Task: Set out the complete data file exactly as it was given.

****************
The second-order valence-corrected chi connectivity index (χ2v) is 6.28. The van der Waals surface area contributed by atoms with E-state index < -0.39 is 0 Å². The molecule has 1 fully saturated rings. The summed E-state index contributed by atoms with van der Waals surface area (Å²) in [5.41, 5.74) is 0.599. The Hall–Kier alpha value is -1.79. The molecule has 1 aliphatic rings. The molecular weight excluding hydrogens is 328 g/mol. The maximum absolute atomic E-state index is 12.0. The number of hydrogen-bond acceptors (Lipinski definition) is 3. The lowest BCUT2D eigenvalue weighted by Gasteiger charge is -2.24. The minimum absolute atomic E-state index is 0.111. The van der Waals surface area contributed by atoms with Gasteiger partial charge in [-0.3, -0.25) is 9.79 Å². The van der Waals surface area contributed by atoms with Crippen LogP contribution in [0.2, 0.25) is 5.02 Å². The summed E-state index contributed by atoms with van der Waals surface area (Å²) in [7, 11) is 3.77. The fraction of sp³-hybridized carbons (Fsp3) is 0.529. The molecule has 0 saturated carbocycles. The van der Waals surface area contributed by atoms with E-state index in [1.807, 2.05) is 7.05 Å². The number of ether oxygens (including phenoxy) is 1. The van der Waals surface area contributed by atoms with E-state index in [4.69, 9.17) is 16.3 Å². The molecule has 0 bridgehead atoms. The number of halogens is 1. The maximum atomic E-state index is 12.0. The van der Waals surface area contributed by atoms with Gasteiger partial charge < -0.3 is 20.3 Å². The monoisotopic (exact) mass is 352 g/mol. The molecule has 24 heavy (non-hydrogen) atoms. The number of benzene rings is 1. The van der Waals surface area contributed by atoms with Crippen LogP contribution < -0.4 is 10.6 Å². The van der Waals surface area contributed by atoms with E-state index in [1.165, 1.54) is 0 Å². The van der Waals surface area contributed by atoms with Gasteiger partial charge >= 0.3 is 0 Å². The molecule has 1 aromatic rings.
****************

The second-order valence-corrected chi connectivity index (χ2v) is 6.28. The van der Waals surface area contributed by atoms with E-state index < -0.39 is 0 Å². The molecule has 1 fully saturated rings. The summed E-state index contributed by atoms with van der Waals surface area (Å²) in [5.41, 5.74) is 0.599. The Hall–Kier alpha value is -1.79. The molecule has 1 aliphatic rings. The molecular weight excluding hydrogens is 328 g/mol. The maximum absolute atomic E-state index is 12.0. The number of hydrogen-bond acceptors (Lipinski definition) is 3. The lowest BCUT2D eigenvalue weighted by Gasteiger charge is -2.24. The minimum absolute atomic E-state index is 0.111. The van der Waals surface area contributed by atoms with Gasteiger partial charge in [-0.3, -0.25) is 9.79 Å². The van der Waals surface area contributed by atoms with Crippen LogP contribution in [0.2, 0.25) is 5.02 Å². The summed E-state index contributed by atoms with van der Waals surface area (Å²) in [7, 11) is 3.77. The fraction of sp³-hybridized carbons (Fsp3) is 0.529. The molecule has 0 saturated carbocycles. The van der Waals surface area contributed by atoms with E-state index in [1.807, 2.05) is 7.05 Å². The number of ether oxygens (including phenoxy) is 1. The van der Waals surface area contributed by atoms with E-state index in [4.69, 9.17) is 16.3 Å². The molecule has 0 bridgehead atoms. The number of halogens is 1. The maximum atomic E-state index is 12.0. The van der Waals surface area contributed by atoms with Gasteiger partial charge < -0.3 is 20.3 Å². The monoisotopic (exact) mass is 352 g/mol. The molecule has 24 heavy (non-hydrogen) atoms. The number of benzene rings is 1. The van der Waals surface area contributed by atoms with Crippen LogP contribution < -0.4 is 10.6 Å². The van der Waals surface area contributed by atoms with E-state index in [1.165, 1.54) is 0 Å². The van der Waals surface area contributed by atoms with Gasteiger partial charge >= 0.3 is 0 Å². The molecule has 1 aromatic rings.